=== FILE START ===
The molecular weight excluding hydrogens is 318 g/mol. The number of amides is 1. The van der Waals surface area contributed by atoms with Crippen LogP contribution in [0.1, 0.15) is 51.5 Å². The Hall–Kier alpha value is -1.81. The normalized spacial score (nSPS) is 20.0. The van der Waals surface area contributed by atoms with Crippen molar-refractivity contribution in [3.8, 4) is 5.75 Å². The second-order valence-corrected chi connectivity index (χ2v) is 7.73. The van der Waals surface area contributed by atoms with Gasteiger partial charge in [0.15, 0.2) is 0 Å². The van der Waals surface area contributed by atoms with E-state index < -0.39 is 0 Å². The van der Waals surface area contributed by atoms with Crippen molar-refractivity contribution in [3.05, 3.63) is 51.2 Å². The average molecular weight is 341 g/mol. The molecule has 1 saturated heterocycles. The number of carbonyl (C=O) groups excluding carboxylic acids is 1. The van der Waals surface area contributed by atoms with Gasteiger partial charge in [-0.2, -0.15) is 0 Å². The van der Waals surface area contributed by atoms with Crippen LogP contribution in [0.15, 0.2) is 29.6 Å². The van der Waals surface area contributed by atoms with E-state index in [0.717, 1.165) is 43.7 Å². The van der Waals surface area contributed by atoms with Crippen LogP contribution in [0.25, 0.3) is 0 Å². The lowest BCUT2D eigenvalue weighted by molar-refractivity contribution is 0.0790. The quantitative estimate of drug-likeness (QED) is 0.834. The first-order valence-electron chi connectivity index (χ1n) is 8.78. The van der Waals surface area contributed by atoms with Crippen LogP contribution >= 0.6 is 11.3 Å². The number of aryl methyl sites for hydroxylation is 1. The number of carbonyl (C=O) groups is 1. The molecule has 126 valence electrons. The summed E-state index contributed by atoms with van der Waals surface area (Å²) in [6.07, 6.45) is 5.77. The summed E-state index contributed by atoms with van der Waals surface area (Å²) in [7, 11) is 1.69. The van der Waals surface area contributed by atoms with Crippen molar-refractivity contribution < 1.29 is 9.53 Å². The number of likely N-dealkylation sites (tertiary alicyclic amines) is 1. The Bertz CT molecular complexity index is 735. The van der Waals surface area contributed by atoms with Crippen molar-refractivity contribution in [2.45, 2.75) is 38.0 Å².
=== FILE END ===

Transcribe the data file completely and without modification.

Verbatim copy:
The molecular weight excluding hydrogens is 318 g/mol. The number of amides is 1. The van der Waals surface area contributed by atoms with Crippen LogP contribution in [0.1, 0.15) is 51.5 Å². The Hall–Kier alpha value is -1.81. The normalized spacial score (nSPS) is 20.0. The van der Waals surface area contributed by atoms with Crippen molar-refractivity contribution in [3.8, 4) is 5.75 Å². The second-order valence-corrected chi connectivity index (χ2v) is 7.73. The van der Waals surface area contributed by atoms with Gasteiger partial charge in [0.15, 0.2) is 0 Å². The van der Waals surface area contributed by atoms with E-state index < -0.39 is 0 Å². The van der Waals surface area contributed by atoms with Crippen molar-refractivity contribution in [3.05, 3.63) is 51.2 Å². The average molecular weight is 341 g/mol. The molecule has 1 saturated heterocycles. The number of carbonyl (C=O) groups excluding carboxylic acids is 1. The van der Waals surface area contributed by atoms with Gasteiger partial charge in [-0.2, -0.15) is 0 Å². The van der Waals surface area contributed by atoms with Crippen LogP contribution in [0.15, 0.2) is 29.6 Å². The van der Waals surface area contributed by atoms with E-state index in [0.717, 1.165) is 43.7 Å². The van der Waals surface area contributed by atoms with Crippen LogP contribution in [0.25, 0.3) is 0 Å². The lowest BCUT2D eigenvalue weighted by molar-refractivity contribution is 0.0790. The quantitative estimate of drug-likeness (QED) is 0.834. The first-order valence-electron chi connectivity index (χ1n) is 8.78. The van der Waals surface area contributed by atoms with Crippen LogP contribution >= 0.6 is 11.3 Å². The number of aryl methyl sites for hydroxylation is 1. The number of carbonyl (C=O) groups is 1. The molecule has 126 valence electrons. The summed E-state index contributed by atoms with van der Waals surface area (Å²) in [6.07, 6.45) is 5.77. The summed E-state index contributed by atoms with van der Waals surface area (Å²) in [7, 11) is 1.69. The van der Waals surface area contributed by atoms with Crippen molar-refractivity contribution < 1.29 is 9.53 Å². The number of likely N-dealkylation sites (tertiary alicyclic amines) is 1. The Bertz CT molecular complexity index is 735. The van der Waals surface area contributed by atoms with Crippen molar-refractivity contribution in [2.45, 2.75) is 38.0 Å².